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Defining Phases

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This documentation is for an old version of Cantera. You can find docs for newer versions here.


Virtually every Cantera simulation involves one or more phases of matter. Depending on the calculation being performed, it may be necessary to evaluate thermodynamic properties, transport properties, and/or homogeneous reaction rates for the phase(s) present. In problems with multiple phases, the properties of the interfaces between phases, and the heterogeneous reaction rates at these interfaces, may also be required.

Before the properties can be evaluated, each phase must be defined, meaning that the models to use to compute its properties and reaction rates must be specified, along with any parameters the models require. For example, a solid phase might be defined as being incompressible, with a specified density and composition. A gaseous phase for a combustion simulation might be defined as an ideal gas consisting of a mixture of many species that react with one another via a specified set of reactions.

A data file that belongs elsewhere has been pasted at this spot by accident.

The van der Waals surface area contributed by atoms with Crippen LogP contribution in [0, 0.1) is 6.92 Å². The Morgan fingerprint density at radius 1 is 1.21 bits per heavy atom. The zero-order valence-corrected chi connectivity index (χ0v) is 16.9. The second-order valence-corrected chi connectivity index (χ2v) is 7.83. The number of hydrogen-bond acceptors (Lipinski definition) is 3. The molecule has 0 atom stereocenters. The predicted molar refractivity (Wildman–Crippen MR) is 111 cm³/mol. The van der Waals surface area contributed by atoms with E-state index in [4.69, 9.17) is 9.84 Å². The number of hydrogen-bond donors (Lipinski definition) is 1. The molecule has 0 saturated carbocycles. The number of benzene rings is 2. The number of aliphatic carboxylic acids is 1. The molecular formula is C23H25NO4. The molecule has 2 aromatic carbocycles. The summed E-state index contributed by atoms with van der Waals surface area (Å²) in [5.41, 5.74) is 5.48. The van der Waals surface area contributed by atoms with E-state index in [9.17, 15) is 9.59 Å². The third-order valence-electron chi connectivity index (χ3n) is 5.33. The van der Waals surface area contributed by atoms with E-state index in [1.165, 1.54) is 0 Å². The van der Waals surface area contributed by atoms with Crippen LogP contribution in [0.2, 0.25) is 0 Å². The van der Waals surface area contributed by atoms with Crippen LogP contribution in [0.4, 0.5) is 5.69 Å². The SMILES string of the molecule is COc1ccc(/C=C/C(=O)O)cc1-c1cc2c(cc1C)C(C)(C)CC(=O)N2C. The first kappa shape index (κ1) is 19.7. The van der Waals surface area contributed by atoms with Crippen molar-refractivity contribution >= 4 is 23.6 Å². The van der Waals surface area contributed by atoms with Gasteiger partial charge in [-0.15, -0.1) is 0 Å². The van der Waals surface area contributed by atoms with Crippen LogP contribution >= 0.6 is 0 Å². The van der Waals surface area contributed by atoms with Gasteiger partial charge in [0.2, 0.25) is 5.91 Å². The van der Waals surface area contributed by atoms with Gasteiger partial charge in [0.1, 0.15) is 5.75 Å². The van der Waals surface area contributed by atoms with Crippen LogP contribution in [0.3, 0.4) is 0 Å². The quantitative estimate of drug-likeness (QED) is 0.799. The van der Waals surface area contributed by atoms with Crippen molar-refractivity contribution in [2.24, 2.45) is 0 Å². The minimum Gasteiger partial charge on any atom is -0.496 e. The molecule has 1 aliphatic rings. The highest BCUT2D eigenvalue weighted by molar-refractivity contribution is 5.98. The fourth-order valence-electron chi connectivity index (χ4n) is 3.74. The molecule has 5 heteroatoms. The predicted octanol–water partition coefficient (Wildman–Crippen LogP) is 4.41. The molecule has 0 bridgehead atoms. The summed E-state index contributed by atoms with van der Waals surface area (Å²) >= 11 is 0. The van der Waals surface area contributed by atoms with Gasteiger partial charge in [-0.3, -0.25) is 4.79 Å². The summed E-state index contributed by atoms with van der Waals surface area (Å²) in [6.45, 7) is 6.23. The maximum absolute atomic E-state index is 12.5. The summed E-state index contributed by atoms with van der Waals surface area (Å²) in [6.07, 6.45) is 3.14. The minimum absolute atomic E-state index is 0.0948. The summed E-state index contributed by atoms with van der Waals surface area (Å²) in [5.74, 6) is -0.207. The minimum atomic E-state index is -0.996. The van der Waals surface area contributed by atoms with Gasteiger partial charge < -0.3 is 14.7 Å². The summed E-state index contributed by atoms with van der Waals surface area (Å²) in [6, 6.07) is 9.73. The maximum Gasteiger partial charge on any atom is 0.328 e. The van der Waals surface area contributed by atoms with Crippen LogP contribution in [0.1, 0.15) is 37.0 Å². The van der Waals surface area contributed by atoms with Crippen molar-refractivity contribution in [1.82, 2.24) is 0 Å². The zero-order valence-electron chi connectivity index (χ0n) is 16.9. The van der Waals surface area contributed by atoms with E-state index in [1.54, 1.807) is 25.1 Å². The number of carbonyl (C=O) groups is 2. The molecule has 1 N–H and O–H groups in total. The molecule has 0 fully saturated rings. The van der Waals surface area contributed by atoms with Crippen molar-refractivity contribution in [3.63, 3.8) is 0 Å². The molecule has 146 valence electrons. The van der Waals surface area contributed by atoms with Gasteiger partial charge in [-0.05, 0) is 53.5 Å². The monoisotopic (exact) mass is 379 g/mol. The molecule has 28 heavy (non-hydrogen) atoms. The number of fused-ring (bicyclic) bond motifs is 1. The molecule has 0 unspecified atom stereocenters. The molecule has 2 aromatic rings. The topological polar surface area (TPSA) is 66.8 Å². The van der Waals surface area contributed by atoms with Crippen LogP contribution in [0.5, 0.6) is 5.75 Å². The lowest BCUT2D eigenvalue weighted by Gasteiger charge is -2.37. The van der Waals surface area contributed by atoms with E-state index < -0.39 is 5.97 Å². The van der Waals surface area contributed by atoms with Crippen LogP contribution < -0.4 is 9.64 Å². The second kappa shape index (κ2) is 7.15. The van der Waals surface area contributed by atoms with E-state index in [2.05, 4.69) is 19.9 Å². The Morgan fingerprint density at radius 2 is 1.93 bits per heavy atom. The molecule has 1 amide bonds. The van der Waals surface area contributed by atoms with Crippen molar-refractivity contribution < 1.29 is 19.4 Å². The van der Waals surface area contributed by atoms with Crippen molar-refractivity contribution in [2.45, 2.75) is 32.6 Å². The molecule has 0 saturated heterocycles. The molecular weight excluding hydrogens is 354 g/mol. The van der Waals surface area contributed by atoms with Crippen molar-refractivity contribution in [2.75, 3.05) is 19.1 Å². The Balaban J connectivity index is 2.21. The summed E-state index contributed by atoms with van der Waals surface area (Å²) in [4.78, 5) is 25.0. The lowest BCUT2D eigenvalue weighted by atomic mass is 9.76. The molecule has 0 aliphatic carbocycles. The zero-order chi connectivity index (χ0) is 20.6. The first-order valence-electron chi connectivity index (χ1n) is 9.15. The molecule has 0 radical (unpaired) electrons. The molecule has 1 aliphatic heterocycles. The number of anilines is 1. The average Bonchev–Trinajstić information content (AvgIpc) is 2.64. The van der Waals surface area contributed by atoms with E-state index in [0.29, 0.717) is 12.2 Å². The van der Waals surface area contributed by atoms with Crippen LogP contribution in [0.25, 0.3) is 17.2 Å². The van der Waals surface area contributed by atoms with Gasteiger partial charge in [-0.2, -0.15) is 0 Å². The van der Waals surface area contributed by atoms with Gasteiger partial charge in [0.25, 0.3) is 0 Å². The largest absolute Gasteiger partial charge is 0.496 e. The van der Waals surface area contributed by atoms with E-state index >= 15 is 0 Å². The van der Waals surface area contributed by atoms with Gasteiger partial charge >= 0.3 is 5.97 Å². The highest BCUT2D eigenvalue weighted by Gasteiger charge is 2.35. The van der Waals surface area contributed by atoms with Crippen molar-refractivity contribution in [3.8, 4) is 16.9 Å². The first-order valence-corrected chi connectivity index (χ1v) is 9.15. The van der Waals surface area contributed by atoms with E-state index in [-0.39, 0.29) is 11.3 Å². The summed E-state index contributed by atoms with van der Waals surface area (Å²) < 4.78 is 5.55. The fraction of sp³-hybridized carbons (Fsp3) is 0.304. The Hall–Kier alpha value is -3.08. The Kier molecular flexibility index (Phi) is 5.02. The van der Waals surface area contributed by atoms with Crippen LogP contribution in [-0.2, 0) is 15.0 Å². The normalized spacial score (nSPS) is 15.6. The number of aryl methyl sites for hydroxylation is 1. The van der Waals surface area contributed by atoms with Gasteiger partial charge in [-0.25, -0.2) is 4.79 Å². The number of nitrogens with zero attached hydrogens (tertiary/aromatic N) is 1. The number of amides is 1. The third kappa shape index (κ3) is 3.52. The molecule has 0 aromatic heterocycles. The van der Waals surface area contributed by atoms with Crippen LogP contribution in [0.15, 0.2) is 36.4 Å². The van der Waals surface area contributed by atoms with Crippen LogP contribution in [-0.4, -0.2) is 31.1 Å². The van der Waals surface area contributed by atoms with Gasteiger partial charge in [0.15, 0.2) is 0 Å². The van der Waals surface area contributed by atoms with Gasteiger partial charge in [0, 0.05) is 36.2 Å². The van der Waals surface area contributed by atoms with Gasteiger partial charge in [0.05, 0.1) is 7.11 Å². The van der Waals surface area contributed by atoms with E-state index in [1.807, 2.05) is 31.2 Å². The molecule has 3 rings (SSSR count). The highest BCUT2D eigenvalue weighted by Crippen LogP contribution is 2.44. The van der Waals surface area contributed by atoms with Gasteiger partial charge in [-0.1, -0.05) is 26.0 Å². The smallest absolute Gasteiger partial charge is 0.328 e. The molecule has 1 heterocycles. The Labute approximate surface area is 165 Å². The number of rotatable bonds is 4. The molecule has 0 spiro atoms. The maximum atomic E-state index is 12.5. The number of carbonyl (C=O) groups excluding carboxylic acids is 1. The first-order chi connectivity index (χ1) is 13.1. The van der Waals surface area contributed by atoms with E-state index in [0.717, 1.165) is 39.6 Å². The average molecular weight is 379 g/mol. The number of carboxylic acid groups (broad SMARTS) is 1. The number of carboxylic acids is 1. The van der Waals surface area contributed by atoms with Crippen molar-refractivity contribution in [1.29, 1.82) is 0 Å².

For phases containing multiple species and reactions, a large amount of data is required to define the phase, since the contribution of each species to the thermodynamic and transport properties must be specified, and rate information must be given for each reaction. While this could be done directly in an application program, a better approach is put the phase and interface definitions in a text file that can be read by the application, so that a given phase model can be re-used for other simulations.

This guide describes how to write such files to define phases and interfaces for use in Cantera simulations. Section Working with Input Files contains a summary of some basic rules for writing input files, a discussion of how they are processed, and of how errors are handled. In Section Phases and their Interfaces, we will go over how to define phases and interfaces, including how to import species and reactions from external files. Then in Elements and Species and Reactions, we’ll look in depth at how to specify the component parts of phase and interface models—the elements, species, and reactions.